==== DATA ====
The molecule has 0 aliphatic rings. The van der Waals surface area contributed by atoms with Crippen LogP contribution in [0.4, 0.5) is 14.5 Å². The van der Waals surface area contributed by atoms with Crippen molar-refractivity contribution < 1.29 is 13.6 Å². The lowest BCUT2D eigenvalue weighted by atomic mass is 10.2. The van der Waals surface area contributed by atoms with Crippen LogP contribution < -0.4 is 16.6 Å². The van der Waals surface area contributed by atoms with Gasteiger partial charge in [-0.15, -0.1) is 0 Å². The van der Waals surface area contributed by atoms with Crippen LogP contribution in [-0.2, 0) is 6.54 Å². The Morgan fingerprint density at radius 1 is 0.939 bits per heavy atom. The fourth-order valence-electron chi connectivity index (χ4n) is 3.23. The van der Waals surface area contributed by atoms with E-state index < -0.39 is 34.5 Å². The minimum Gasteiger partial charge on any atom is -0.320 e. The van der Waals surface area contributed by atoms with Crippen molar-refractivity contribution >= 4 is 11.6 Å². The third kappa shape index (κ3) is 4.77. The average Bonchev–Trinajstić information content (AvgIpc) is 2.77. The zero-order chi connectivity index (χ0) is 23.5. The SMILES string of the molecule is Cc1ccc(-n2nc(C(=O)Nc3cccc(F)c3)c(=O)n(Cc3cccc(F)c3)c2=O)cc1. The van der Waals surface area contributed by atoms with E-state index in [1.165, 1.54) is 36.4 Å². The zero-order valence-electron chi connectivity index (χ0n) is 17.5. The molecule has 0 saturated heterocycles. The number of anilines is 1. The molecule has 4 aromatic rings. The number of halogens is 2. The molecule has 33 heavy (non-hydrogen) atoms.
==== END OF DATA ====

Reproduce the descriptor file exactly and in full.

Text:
The molecule has 0 aliphatic rings. The van der Waals surface area contributed by atoms with Crippen LogP contribution in [0.4, 0.5) is 14.5 Å². The van der Waals surface area contributed by atoms with Crippen molar-refractivity contribution < 1.29 is 13.6 Å². The lowest BCUT2D eigenvalue weighted by atomic mass is 10.2. The van der Waals surface area contributed by atoms with Crippen LogP contribution < -0.4 is 16.6 Å². The van der Waals surface area contributed by atoms with Gasteiger partial charge in [-0.15, -0.1) is 0 Å². The van der Waals surface area contributed by atoms with Crippen LogP contribution in [-0.2, 0) is 6.54 Å². The Morgan fingerprint density at radius 1 is 0.939 bits per heavy atom. The fourth-order valence-electron chi connectivity index (χ4n) is 3.23. The van der Waals surface area contributed by atoms with E-state index < -0.39 is 34.5 Å². The minimum Gasteiger partial charge on any atom is -0.320 e. The van der Waals surface area contributed by atoms with Crippen molar-refractivity contribution >= 4 is 11.6 Å². The third kappa shape index (κ3) is 4.77. The average Bonchev–Trinajstić information content (AvgIpc) is 2.77. The zero-order chi connectivity index (χ0) is 23.5. The SMILES string of the molecule is Cc1ccc(-n2nc(C(=O)Nc3cccc(F)c3)c(=O)n(Cc3cccc(F)c3)c2=O)cc1. The van der Waals surface area contributed by atoms with E-state index in [1.165, 1.54) is 36.4 Å². The zero-order valence-electron chi connectivity index (χ0n) is 17.5. The molecule has 0 saturated heterocycles. The number of anilines is 1. The molecule has 4 aromatic rings. The number of halogens is 2. The molecule has 33 heavy (non-hydrogen) atoms.